What is Euglena's locomotion

Euglena mutabilis

The kind Euglena mutabilis matters within the familyEuglenaceae to the genus of the eye animals (Euglena). The species is monotypic, therefore no subspecies are known.

description

Appearance and dimensions

Euglena mutabilis reaches a length of about 70.0 to 170.0 micrometers and a width of about 25.0 to 36.0 micrometers. The cells are cylindrical, rounded at the front and tapering at the back. The membrane is striped in a spiral. The nucleus is located at the back. The emergent scourge is longer than the body. On the front one can see the emergent flagellum, the flagellar canal, the stigma and the flagellar pockets. The eye spot is 7.0 microns in diameter. Many spindle-shaped chloroplasts are aligned with numerous ligaments. Furthermore, there are numerous hematochromic granules. The paramylum body (reserve material that is used as an energy reserve) is egg-shaped (Kudo, 1966). The disc-shaped plastids, more than 10 (up to 100), are located below the surface.

Way of life

Euglena mutabilis resembles a worm that rarely swims and moves mostly crawling. The green flagellates occur in large numbers in ponds and streams polluted by acidic drainage from coal mines, which have a pH value of 1.8. Since it is assumed that the eye animals can only survive in fresh water, this species can also live in strongly acidic streams.
Euglena mutabilis
Euglena mutabilis tolerates a higher hydrogen ion concentration for survival and growth than all protozoa in pure culture already reported.

distribution

Euglena mutabilis occurs worldwide and lives in moors and ponds with acidic water. The species has a very short flagellum and moves in a creeping manner.

nutrition

The diet is heterotrophic, i. H. they temporarily reduce the chlorophyll and live on organic substances that are absorbed by pinocytosis. When there is enough sunlight through phototrophy, the species uses chloroplasts, which contain the pigments chlorophyll a and chlorophyll b, to produce sugars through photosynthesis. The chloroplasts of Euglena are surrounded by three membranes, while the chloroplasts of plants and green algae have only two membranes. This fact is a morphological indication that the chloroplasts differ from Euglena from a eukaryotic green algae. So there is a fascinating similarity between Euglena and the plants, but not because of their relationship, but because of a secondary endosymbiosis. Molecular phylogenetic analyzes support this hypothesis and is now widely accepted. The chloroplasts contain pyrenoids. The pyrenoid is used to deposit reserve substances and enables this species to survive in times of deprivation.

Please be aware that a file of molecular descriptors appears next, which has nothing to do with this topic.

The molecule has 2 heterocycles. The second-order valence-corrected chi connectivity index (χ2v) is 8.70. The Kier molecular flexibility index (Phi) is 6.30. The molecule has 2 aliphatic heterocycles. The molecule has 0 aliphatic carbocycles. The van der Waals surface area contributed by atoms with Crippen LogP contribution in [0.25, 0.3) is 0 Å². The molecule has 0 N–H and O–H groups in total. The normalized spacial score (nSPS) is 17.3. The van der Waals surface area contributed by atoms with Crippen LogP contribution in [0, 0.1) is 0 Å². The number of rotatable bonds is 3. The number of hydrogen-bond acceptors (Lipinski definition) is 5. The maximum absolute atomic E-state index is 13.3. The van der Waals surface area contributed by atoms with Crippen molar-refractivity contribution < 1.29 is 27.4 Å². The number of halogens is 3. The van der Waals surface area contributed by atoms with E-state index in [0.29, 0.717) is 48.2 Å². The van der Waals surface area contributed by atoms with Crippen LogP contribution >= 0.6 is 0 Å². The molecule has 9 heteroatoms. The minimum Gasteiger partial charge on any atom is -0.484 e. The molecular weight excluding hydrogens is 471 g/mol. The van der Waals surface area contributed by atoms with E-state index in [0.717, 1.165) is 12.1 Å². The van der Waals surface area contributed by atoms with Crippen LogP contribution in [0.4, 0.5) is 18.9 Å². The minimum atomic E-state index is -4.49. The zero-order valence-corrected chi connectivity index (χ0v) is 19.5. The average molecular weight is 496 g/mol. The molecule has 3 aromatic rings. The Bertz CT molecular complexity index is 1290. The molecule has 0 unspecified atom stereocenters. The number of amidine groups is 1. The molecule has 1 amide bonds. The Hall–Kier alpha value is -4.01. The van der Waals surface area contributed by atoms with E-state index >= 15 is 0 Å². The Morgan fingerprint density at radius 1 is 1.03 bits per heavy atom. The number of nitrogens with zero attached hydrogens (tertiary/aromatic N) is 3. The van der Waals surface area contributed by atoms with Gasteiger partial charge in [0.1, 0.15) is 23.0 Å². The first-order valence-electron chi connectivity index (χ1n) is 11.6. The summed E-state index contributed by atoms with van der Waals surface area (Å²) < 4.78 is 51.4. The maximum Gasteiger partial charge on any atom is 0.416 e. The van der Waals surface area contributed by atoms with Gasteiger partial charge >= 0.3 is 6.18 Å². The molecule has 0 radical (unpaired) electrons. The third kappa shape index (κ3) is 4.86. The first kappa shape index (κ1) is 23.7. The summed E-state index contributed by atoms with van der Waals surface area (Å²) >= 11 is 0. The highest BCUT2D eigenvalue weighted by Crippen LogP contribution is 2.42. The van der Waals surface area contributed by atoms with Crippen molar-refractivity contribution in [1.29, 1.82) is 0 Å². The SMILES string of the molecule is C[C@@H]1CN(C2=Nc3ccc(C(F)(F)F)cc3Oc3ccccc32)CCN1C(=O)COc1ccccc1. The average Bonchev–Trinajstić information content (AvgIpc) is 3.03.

Reproduction

Euglena mutabilis

Euglena mutabilis experiences an asexual increase. This is the simple and common method of asexual reproduction called binary splitting. Although there are some characteristics in the animals, there is no sexual reproduction. The transverse division includes mitosis (indirect nucleus division), whereby the eukaryotic cell (cell with nucleus) divides the chromosomes into two identically separated nuclei. Therefore, the result is a transverse division of two daughter cells that are genetically identical to one another. The binary splitting of the cell nucleus, the chloroplasts and the basal bodies are halved and then the entire organism is separated in the middle. The division of the cytoplasm creates two daughter cells, each of which has almost the same size and genetic composition as the parent. These daughter cells continue to grow and separate again. The simple cytoplasmic division goes through each level and the transverse division of the cytoplasm coincides with the transverse axis of the organism and the longitudinal division passes through the plane of the cytoplasm. Depending on the level of cytoplasmic division, the binary division occurs into three categories and coincides with the longitudinal axis of the organism. Therefore, it represses itself Euglena mutabilis asexual by the longitudinal division or passes lengthwise through the binary division.

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Literature and sources

Page Categories: Euglenaceae